Duration: 00:20:52


Thursday, Jan. 11, 2018

1/11/2018
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When President Trump announced that he would end the Obama-era program called Deferred Action for Childhood Arrivals, or DACA, he gave Congress six months to make it law. Otherwise, many undocumented immigrants brought to the United States as children could be deported. As the clock counts down, why is the president making the program his problem once again? Guest: Michael D. Shear, a White House correspondent for The Times. For more information on today’s episode, visit...

Duration: 00:21:46


Wednesday, Jan. 10, 2018

1/10/2018
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George Papadopoulos drew worldwide attention when he was identified as the low-ranking foreign policy adviser to the Trump campaign who got in over his head with Russia and inadvertently set off the Mueller investigation. But another foreign policy adviser, Carter Page, also drew the attention of the F.B.I.: Why did his story end so differently? Guest: Jason Zengerle, a contributing writer for The New York Times Magazine. For more information on today’s episode, visit nytimes.com/thedaily.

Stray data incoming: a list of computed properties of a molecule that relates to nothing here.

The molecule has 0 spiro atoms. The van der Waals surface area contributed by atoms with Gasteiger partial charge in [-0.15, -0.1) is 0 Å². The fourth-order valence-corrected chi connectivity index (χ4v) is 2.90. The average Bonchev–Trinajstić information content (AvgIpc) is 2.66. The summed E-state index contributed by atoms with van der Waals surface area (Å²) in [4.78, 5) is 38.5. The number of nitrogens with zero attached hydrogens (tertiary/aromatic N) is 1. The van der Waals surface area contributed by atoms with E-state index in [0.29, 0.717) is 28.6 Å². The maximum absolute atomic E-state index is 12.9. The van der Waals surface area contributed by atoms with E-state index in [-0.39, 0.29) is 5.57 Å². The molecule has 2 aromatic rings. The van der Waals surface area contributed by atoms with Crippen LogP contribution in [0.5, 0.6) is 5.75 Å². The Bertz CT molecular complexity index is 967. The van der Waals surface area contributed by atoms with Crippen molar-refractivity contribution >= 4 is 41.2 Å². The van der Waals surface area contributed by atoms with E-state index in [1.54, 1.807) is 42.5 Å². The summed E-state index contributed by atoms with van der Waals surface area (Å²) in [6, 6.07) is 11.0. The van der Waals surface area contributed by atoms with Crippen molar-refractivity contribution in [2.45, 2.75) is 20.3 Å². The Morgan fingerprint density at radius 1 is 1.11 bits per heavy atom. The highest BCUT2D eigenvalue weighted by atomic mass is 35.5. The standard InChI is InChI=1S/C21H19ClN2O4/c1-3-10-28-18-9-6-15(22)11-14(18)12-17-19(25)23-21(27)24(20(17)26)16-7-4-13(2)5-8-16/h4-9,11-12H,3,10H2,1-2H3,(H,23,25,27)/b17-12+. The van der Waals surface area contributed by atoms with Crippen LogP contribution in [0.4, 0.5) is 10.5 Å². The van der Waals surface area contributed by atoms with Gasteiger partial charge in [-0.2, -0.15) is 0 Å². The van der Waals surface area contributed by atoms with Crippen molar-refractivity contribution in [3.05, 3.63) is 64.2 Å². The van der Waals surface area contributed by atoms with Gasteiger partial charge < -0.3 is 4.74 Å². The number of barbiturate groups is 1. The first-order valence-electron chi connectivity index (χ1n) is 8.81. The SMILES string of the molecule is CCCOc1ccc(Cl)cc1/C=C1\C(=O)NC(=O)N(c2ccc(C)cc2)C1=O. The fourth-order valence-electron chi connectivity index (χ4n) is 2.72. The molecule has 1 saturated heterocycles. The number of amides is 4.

Duration: 00:27:04


Tuesday, Jan. 9, 2018

1/9/2018
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In 2001, the United States granted Temporary Protected Status to people from El Salvador, after two deadly earthquakes ravaged their country. Nearly 20 years later, that protection seemed to be permanent. And then he Trump administration announced that the rights would end. Guest: Azam Ahmed, the New York Times bureau chief for Mexico, Central America and the Caribbean. For more information on today’s episode, visit nytimes.com/thedaily.